Let’s move to junior high, where periods are 45 minutes. Similarly, we have 40 weeks in the academic year times 45 minutes per week, which equals 1,800 minutes, or 30 hours. Now in junior high, the curriculum only calls for national language courses in grades seven and eight, not ninth grade, so our cumulative total is 220 at the end of eighth grade, which should be sufficient for most to reach a CEFR A1 level, assuming quality instruction, which the Taipei Times opinion piece has called into question.

But here comes the problem. That year-long gap in ninth grade likely brings students back to a pre-A1 level because people’s language proficiency recedes when the language is not used.

Now that students have entered high school, they will have to regain those losses and continue on their path to proficiency. In high school, students will receive an estimated 36 hours of instruction per semester, 72 hours per year. Multiply this by three years, and there is a total of 216 hours of instruction, sufficient for moving up one CEFR level, though, again, not accounting for summers.

If students enter high school somewhere below CEFR A1, then by the end of twelfth grade, the likelihood of them reaching the threshold for independent user, that is, CEFR B1, is slim. At best, I estimate the top students will leave high school with a CEFR A2 proficiency.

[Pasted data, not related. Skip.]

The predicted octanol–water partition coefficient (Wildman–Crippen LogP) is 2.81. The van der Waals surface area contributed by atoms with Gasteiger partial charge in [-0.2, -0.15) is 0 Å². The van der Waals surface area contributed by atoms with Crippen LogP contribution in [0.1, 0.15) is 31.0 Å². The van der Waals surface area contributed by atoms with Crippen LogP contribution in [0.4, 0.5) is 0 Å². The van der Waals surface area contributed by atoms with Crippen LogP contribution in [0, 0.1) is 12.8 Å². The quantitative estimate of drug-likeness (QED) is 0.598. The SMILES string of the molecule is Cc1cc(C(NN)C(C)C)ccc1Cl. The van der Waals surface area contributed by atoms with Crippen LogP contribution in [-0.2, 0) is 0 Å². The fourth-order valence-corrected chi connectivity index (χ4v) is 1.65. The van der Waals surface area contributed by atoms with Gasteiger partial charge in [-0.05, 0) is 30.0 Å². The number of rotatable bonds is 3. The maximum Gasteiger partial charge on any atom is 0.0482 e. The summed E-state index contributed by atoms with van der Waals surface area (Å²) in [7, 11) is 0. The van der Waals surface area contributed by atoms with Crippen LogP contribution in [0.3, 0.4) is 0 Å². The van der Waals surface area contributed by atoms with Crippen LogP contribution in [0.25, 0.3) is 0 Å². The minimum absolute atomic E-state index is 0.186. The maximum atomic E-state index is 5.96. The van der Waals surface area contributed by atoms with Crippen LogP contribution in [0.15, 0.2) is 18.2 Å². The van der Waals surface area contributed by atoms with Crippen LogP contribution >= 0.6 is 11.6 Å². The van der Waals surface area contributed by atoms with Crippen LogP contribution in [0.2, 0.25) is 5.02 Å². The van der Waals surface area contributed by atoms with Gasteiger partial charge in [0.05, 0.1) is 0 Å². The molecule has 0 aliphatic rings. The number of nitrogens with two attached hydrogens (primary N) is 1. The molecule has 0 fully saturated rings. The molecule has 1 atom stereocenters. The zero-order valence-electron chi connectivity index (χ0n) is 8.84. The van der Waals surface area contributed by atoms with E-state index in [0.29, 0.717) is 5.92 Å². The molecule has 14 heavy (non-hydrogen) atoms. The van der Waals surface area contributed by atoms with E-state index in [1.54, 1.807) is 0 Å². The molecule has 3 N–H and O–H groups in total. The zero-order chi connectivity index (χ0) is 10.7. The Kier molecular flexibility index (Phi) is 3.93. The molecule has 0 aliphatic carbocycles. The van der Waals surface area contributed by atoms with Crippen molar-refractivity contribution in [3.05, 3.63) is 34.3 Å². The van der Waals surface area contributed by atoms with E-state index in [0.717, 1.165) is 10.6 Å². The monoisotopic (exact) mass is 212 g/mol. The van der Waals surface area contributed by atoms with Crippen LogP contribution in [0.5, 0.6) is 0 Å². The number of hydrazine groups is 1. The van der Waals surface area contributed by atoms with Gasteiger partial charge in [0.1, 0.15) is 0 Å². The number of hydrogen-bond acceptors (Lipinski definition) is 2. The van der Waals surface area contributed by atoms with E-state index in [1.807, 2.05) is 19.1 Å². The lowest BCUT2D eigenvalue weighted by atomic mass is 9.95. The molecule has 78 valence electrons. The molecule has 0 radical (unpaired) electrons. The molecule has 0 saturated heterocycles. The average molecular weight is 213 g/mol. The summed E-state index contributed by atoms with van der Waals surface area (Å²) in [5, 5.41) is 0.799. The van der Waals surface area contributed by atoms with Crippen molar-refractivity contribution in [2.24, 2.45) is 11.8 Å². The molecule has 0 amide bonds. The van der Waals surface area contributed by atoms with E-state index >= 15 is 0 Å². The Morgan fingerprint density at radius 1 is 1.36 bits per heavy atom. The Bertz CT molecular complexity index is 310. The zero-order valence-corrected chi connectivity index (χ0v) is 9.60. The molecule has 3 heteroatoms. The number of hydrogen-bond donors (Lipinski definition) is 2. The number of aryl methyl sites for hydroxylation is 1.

Therefore, if we actually care about raising the proficiency of national languages among students, they will need substantially more exposure to these languages. Unfortunately, the Taiwanese curriculum is already overloaded, so adding more periods dedicated to national languages is probably not feasible.

However, what potentially is feasible is encouraging all teachers, not just those teaching national languages, to find ways to incorporate these languages into their classes.

In other words, apply the principles of bilingual education to enhance exposure. Similar to how teachers are incorporating English alongside Mandarin in their classes as a result of the bilingual policy, there is similar opportunity to bring national languages into the mix.

Of course, this will require teachers to learn how to balance multiple languages in the classroom, which isn’t an easy task.

But it is trainable.

I think if we are already training future bilingual teachers to balance Mandarin and English, we can simultaneously encourage them to consider incorporating a national language as well to enhance the national languages curriculum.